|Publication number||US20030187773 A1|
|Application number||US 10/114,598|
|Publication date||Oct 2, 2003|
|Filing date||Apr 2, 2002|
|Priority date||Apr 2, 2002|
|Publication number||10114598, 114598, US 2003/0187773 A1, US 2003/187773 A1, US 20030187773 A1, US 20030187773A1, US 2003187773 A1, US 2003187773A1, US-A1-20030187773, US-A1-2003187773, US2003/0187773A1, US2003/187773A1, US20030187773 A1, US20030187773A1, US2003187773 A1, US2003187773A1|
|Inventors||Cipriano Santos, Kemal Guler, Dirk Beyer|
|Original Assignee||Santos Cipriano A., Kemal Guler, Dirk Beyer|
|Export Citation||BiBTeX, EndNote, RefMan|
|Patent Citations (5), Referenced by (29), Classifications (4), Legal Events (2)|
|External Links: USPTO, USPTO Assignment, Espacenet|
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 1. Field of Technology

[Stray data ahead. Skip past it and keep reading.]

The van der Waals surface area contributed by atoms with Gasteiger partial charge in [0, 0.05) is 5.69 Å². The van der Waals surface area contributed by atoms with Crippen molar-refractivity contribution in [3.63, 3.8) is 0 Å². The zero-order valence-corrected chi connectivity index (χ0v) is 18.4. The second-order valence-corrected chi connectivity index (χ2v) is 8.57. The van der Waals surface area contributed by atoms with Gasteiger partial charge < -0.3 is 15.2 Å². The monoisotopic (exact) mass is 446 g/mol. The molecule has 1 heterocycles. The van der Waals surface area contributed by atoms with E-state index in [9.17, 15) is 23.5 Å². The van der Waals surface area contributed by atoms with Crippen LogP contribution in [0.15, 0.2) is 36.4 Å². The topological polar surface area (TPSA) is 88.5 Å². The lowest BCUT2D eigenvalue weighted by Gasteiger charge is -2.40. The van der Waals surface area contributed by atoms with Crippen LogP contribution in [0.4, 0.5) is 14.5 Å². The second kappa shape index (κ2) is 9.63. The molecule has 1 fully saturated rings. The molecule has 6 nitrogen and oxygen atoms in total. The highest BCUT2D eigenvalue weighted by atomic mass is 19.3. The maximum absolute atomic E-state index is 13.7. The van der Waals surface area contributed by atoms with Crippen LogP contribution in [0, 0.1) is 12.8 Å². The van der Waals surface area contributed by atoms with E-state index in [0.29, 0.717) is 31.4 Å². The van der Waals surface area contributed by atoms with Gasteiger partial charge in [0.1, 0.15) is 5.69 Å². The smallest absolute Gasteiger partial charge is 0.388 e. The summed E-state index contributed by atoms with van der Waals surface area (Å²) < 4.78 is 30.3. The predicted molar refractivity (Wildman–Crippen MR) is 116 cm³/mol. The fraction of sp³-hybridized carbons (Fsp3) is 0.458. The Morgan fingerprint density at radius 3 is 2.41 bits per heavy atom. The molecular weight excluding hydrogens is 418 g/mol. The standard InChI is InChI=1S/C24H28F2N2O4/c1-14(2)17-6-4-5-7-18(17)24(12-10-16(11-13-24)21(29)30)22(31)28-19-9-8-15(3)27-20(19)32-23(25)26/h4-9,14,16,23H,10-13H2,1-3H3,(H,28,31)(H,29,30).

The field of technology relates generally to virtual marketplace infrastructures and methods of operating therein.
 2. Description of Related Art
 In the global market, the use of computers and networks for business-to-business (“B2B”) trade has made resource planning systems, also referred to as Enterprise-Resource-Planning (“ERP”) systems, important to the continued success of a business. Supply chain data and management decisions are variables that reflect explicit business objectives and constraints which must be translated into specific and appropriate buy-sell bid-offers in transactions which are now often conducted in a virtual marketplace. However, such data—e.g., requirements, bills of material, inventory, capacity, and the like—and a business' decision making processes are at the same time often considered to be highly confidential or even trade secrets of the respective businesses involved in the transactions.